Clever, funny and highly entertaining – a must for fans of “Hustle”

With a great cast of eccentric characters, this is a very funny and very clever story of grifts, cons and magicians. Brill asks how much of our character is governed by our memories and what if we could forget the most painful ones?

If you are a fan of the BBC’s ‘Hustle’ series, you will absolutely love Marius Brill’s ‘How to Forget’. It’s a funny, clever and twisted tale of grifters and con tricks with a bit of magic thrown in for good measure. Brill gives us a cast of strange characters: there’s an ethically dubious brain scientist, a dodgy Derren Brown-type TV celebrity whose interests are guarded by two violent but somewhat hapless Hasidic Jewish thugs, an equally violent FBI agent and a female British copper. At the heart of the story though is an apparently naïve British magician, Peter, and a supreme grifter, Kate, in whose life Peter finds himself entangled.

At first, it can take a while to get into the book as the breadth of the characters and their stories take a while to unfold. This is compounded by the meta-concept that Brill adopts that the book itself is a compilation of the basic manuscript and the scientist’s own papers, so just when the story appears to get going, there are pseudo-academic papers on the science of the mind. Thankfully this abates somewhat later in the book and the annoyance factor is minimized by the fact that Dr Tavasligh is unlike any academic you’ve ever read in that his papers are often very funny in themselves. At first though, partly because the two main characters, Peter and Kate, are so interesting it can be a little frustrating not to get on with their story.

While on the subject of the main characters, I’m still a little bemused by the choice of names. Kate’s full name is Catherine Minola while Peter’s is Peter Ruchio. Obviously this is a reference to Shakespeare’s ‘Taming of the Shrew’ (Pete Ruchio – Petruchio) which could be seen to be an indicator or what appears to be Kate’s situation – a strong, independent woman who may or may not conform to society – but it’s a bit of a stretch and that was a feeling that I had about much of the, very funny, humour throughout the book. The similes in particular are a bit off the wall but often hilarious, but it seems at times as if the story gets stretched to make the joke rather than the jokes flowing naturally out of the story. It’s a minor point but I did find it a little irritating and a bit ‘show-off-ish’. And to return to the names issue, Peter is as far removed from Shakespeare’s Petruchio as it is possible to be. It seems to me a strange choice of names when a rose by any other name would smell as sweet.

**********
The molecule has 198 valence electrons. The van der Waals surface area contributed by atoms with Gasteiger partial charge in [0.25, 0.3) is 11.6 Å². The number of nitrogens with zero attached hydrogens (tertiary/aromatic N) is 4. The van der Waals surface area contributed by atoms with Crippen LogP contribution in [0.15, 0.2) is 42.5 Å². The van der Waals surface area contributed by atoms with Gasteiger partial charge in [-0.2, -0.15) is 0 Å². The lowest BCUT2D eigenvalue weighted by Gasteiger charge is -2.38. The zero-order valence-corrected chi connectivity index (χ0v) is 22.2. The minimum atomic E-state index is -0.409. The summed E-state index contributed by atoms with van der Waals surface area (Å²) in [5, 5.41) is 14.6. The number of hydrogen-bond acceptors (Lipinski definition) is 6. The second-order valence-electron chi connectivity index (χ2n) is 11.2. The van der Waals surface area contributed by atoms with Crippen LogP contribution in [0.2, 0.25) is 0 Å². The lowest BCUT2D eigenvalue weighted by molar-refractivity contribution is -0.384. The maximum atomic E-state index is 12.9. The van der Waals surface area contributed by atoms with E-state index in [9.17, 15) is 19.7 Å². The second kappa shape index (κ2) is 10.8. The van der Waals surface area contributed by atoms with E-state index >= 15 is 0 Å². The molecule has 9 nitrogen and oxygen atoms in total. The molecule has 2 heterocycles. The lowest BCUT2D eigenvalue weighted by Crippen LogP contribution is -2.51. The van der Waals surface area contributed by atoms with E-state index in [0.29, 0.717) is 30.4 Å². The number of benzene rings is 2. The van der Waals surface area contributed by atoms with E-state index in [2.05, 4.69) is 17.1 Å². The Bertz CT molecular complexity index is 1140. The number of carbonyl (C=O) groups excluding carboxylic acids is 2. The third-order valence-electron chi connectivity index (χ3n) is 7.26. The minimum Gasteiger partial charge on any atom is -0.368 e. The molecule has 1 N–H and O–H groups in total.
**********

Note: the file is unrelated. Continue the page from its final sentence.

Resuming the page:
What Brill does, well Brilliantly is to keep the reader guessing about what is real and what is illusion. There’s plenty of good old magician-style misdirection but you don’t feel that you are being deliberately led astray. Much like a good magician really. Once you get into the meat of the second part of the book in particular the story rattles along without interruption and takes you from the US, to the English south coast, via Paris and New Zealand.

The bottom line is that it’s a joy to read and each time I picked it up I found myself smiling at the prospect and when I put it down, smiling at the story, which is not a bad recommendation. It’s clearly well researched, both in terms of the magician aspects and the workings of the brain, but this seldom gets in the way of the story. If you are looking for a funny, but intelligent and highly original story, this is a great choice.

Our thanks to the kind folk at Doubleday who didn’t forget to send a copy to The Bookbag.

For more clever playing with the reader’s mind, then look no further than The Afterparty by Leo Benedictus while for a more serious look at the workings of forgetfulness then remember to also read the remarkable Before I Go To Sleep by S J Watson.

You can read more book reviews and buy How to Forget by Marius Brill at Amazon and Waterstones

via How to Forget by Marius Brill – TheBookbag.co.uk book review.

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